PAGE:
The levels within the Single Player campaign alternate between “normal” games of dodgeball and rather creative boss battles and span across a variety of maps each teeming with their own unique hazards to avoid and non-regulation objects to use in lieu of dodgeballs. Normal levels pit the two protagonists against various other teams including beach bikers and an old ship captain fighting off hoards of whale protesters. After all players on one side are out, the side left standing gets a point. The first team to reach three points wins. The bosses a bit more varied, and require some quick thinking and a bit of strategy in order to beat. Also, unlike with the regular dodgeball games, there are no second chances; if both Björn and Jerome are knocked out, it’s game over. The bosses are never too difficult, but it certainly can be frustrating to get all the way to the end of a battle only to lose and have to start over completely just because of one mistake. Every level comes with three challenges. While they add an additional element of strategy to the campaign, a lot of them felt overly-frustrating and tend to take away from the fun factor rather than add to it.
Characters are unlocked through simply beating levels, so the challenges really do not even seem to serve a purpose outside of trying to collect Achievements. Though the Single Player mode is largely a positive experience, it is not completely without its downfalls. While entertaining throughout its duration, the campaign barely stretches past 10 levels and can easily be completed within a single sitting.
Single Player also does actually have a co-op feature, although it’s a bit confusing. Rather than allowing a second player to join in and drop out as they see fit, Stikbold requires you to either choose “single player” or “co-op” at the beginning of the story, and forces you to stick with it. Some of the challenges do differ depending on which mode has been chosen, however the ability to not switch between the two is more frustrating than it may seem.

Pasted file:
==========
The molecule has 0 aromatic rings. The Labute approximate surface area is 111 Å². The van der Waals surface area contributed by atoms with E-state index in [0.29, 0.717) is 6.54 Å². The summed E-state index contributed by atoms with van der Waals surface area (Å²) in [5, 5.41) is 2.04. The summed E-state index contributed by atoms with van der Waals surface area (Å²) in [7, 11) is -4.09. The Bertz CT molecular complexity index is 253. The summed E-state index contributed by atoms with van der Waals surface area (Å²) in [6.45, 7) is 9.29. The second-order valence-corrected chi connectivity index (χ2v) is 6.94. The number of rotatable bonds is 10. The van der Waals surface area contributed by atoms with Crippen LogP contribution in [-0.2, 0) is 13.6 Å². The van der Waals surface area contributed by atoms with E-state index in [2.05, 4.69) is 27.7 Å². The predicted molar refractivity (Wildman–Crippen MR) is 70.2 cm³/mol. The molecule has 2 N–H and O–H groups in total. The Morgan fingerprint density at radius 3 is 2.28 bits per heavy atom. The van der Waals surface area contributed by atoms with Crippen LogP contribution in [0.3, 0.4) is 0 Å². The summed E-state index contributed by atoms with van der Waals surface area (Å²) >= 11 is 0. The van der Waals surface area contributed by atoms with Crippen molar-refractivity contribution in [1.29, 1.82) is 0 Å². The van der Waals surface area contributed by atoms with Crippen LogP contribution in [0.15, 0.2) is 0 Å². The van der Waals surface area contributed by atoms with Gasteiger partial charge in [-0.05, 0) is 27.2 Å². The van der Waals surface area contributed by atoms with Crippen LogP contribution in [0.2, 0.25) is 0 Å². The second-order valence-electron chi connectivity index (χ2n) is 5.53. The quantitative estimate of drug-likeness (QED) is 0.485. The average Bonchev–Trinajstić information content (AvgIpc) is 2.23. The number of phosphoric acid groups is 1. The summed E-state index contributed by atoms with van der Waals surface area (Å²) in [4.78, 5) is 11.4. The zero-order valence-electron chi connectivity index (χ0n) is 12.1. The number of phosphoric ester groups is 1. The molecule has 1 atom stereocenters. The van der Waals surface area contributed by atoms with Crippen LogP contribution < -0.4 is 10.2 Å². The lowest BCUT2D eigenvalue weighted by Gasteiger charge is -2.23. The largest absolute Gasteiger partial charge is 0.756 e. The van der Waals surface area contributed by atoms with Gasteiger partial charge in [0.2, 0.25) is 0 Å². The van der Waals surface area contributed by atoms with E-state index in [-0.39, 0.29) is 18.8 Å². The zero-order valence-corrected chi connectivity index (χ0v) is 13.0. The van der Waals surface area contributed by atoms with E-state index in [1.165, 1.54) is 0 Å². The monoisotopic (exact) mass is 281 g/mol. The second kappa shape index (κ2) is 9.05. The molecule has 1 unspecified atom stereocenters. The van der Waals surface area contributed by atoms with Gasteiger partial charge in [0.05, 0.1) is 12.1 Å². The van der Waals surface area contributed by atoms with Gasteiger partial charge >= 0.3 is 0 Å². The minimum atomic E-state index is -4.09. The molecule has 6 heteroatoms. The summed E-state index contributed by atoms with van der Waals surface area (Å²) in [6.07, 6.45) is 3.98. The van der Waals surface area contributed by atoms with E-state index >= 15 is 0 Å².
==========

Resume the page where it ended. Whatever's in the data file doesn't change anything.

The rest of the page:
While playing alone is good, Multiplayer is really where Stikbold shines through. Up to four friends can play at the same time along with two AI (a total of six players, regardless), and can duke it out in either teams or a free-for-all in one of several courses each with their own hazards and play styles. Extra characters are unlocked through the Single Player campaign and, while all characters play the same, it’s fun to have variety.
In terms of how multiplayer works, there isn’t much more to be said than the fact that it’s just like single-player except with more people. It’s pretty easy to end up playing for longer than you originally had planned; especially if you have several friends playing with you. The multiplayer aspect of Stikbold alone is enough to carry the game.
Stikbold’s art style is rather vivid and whimsical, disregarding realism for a more cartoony and campy look. Characters are square and blocky, and almost look like they could pass for Lego mini-figures; something very fitting for this game. The environments are also quite cartoony and blocky, but don’t let that fool you; they’re still very much alive and quite visually appealing. The overall movement of both the characters and environment is quite fluid, with little to complain about. The only noticeable oddity is the fact that, during the celebratory dances that characters do after scoring, the movement goes from fluid to quite choppy. It’s somewhat ironic considering that this choppiness happens during close-ups of characters and nowhere else in the entire game.
The music is also quite lively, which only serves to add to the overall experience. While not necessarily on the cutting edge of video game music in terms of memorability, each level has a distinctive theme and, regardless of where you’re playing, is always lively. The score compliments the chaotic and hyperactive nature of the game quite well, and only enhances the ensuing craziness.
Stikbold set out to be a couch multiplayer, and it did its job quite well. Though a bit limited in terms of number of courses, the sheer amount of action and excitement packed into one round of Stikbold will certainly keep both you and your friends coming back for just one more game time and time again. It looks like the future of couch multiplayer is doing just fine.
Final Verdict: 4/5
Available on: PS4 (Reviewed), Xbox One, PC ; Publisher: Curve Digital ; Developer: Game Swing ; Players: 1; Released: April 1, 2016; Genre : Sports/Action; MSRP: $9.99
Full disclosure: This review was written based on review code supplied by the game’s publisher.